The Battery Tanker can transport clean electricity overseas

A Japanese startup called PowerX is proposing a maritime method to move clean energy from regions rich in renewable resources to regions lacking in green energy sources. The company unveiled a detailed design of the first-ever “Battery Tanker,” dubbed Ship X, with the goal of completing it by 2025, in order to facilitate such transport.

According to the company, these battery tankers can store and deliver extra electricity generated from renewable sources. Such transportation options are required since areas with a high potential for producing renewable energy are frequently located far away from urban areas and other places with significant power demand. To do this, energy transmission infrastructure is needed.

“Decommissioned or idle thermal power plants located near ports can be retrofitted into charge/discharge points for the Battery Tankers, where the power is transmitted to users via grid connections on the land, enabling further effective use of renewable energy,” said a statement from PowerX.

Ship X’s modular design allows versatility and adaptability

The electric-powered vessel will have 96 containerized marine batteries with a combined capacity of 241MWh, measuring 459 feet (140 meters) in length. The vessel has a maximum cruise range of 186 miles (300 km).

The PowerX patented module design underpins the onboard battery system, which uses tried-and-true lithium iron phosphate (LFP) battery cells to assure a lifespan of over 6,000 cycles. Additionally, the battery system is extensible, making it possible to build larger electric transport vessels to meet a variety of requirements by adding additional batteries. The system contains unique gas emission control and fire suppression components to ensure safety. Additional safety measures include real-time monitoring of the battery system, charging controllers, and power conversion devices.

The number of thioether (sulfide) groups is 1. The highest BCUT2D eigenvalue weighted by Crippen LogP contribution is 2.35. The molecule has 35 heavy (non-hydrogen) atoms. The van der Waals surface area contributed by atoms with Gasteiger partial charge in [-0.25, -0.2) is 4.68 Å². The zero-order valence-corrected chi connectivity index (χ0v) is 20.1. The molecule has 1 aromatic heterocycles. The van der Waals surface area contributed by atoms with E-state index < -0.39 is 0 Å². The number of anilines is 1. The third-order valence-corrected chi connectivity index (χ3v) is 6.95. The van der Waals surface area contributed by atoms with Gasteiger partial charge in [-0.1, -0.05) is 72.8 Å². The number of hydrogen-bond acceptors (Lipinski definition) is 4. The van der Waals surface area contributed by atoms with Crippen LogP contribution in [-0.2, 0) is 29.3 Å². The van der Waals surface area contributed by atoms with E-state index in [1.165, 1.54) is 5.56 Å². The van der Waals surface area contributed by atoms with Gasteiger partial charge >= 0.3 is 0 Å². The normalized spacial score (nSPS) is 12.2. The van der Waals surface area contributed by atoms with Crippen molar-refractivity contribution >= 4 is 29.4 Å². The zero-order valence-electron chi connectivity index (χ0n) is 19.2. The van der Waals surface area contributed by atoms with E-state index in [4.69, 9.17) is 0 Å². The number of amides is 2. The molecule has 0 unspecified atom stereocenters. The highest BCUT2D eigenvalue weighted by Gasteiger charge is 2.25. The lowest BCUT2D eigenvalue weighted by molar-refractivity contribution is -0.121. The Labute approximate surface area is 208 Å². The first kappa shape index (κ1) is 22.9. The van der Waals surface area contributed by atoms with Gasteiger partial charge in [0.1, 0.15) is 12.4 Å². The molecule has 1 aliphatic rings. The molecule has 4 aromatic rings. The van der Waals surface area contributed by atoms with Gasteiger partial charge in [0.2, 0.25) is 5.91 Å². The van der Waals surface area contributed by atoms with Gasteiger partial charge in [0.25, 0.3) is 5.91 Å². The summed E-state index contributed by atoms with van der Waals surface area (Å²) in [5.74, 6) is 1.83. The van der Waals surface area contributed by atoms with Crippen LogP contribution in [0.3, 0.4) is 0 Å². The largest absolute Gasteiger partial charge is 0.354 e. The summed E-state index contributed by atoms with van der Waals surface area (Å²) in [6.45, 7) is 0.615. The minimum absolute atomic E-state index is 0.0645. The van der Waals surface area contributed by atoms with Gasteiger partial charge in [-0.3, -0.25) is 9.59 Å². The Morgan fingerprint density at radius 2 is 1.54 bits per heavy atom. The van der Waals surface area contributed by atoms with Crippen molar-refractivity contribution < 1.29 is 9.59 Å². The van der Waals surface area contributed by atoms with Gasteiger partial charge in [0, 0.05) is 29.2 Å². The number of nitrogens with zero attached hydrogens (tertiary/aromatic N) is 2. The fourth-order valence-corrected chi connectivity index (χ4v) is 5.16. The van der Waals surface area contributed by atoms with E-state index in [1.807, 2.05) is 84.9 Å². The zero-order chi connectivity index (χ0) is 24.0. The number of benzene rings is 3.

“Given the current energy density of lithium-ion battery cells, the Battery Tanker is an optimal solution for short-distance maritime power transmission from land to land, complementing existing inter-regional grid transmission lines,” the statement said.

All batteries will be made onsite at its manufacturing plant in Japan, according to PowerX. These batteries will likely go through stringent testing to meet the strictest requirements, and they will hopefully get international ship classification certifications and related standards like DNV and Class NK. By the middle of 2024, deliveries of the batteries should begin.

The company aspires to use battery tankers to build new maritime power transmission networks, advancing the supply, storage, and usage of renewable energy. PowerX claims that its approach will enable the establishment of offshore wind farms in areas where running undersea cables previously created challenges.

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